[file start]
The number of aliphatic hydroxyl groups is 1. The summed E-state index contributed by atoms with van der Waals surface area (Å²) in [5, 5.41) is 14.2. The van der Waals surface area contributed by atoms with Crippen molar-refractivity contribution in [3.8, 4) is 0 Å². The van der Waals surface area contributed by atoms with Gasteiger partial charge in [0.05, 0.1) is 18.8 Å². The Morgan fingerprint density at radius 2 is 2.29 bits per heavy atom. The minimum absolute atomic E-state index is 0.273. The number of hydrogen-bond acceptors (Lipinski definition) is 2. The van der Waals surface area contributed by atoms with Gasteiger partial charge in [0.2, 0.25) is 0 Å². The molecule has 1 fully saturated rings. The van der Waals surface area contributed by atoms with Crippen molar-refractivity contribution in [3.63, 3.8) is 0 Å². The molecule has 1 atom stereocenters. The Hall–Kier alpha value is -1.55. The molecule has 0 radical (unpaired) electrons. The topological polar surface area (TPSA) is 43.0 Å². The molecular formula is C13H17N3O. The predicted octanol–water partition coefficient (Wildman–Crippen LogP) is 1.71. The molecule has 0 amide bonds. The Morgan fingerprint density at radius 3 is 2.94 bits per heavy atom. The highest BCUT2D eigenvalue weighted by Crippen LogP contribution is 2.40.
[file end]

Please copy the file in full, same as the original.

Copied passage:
The number of aliphatic hydroxyl groups is 1. The summed E-state index contributed by atoms with van der Waals surface area (Å²) in [5, 5.41) is 14.2. The van der Waals surface area contributed by atoms with Crippen molar-refractivity contribution in [3.8, 4) is 0 Å². The van der Waals surface area contributed by atoms with Gasteiger partial charge in [0.05, 0.1) is 18.8 Å². The Morgan fingerprint density at radius 2 is 2.29 bits per heavy atom. The minimum absolute atomic E-state index is 0.273. The number of hydrogen-bond acceptors (Lipinski definition) is 2. The van der Waals surface area contributed by atoms with Gasteiger partial charge in [0.2, 0.25) is 0 Å². The molecule has 1 fully saturated rings. The van der Waals surface area contributed by atoms with Crippen molar-refractivity contribution in [3.63, 3.8) is 0 Å². The molecule has 1 atom stereocenters. The Hall–Kier alpha value is -1.55. The molecule has 0 radical (unpaired) electrons. The topological polar surface area (TPSA) is 43.0 Å². The molecular formula is C13H17N3O. The predicted octanol–water partition coefficient (Wildman–Crippen LogP) is 1.71. The molecule has 0 amide bonds. The Morgan fingerprint density at radius 3 is 2.94 bits per heavy atom. The highest BCUT2D eigenvalue weighted by Crippen LogP contribution is 2.40.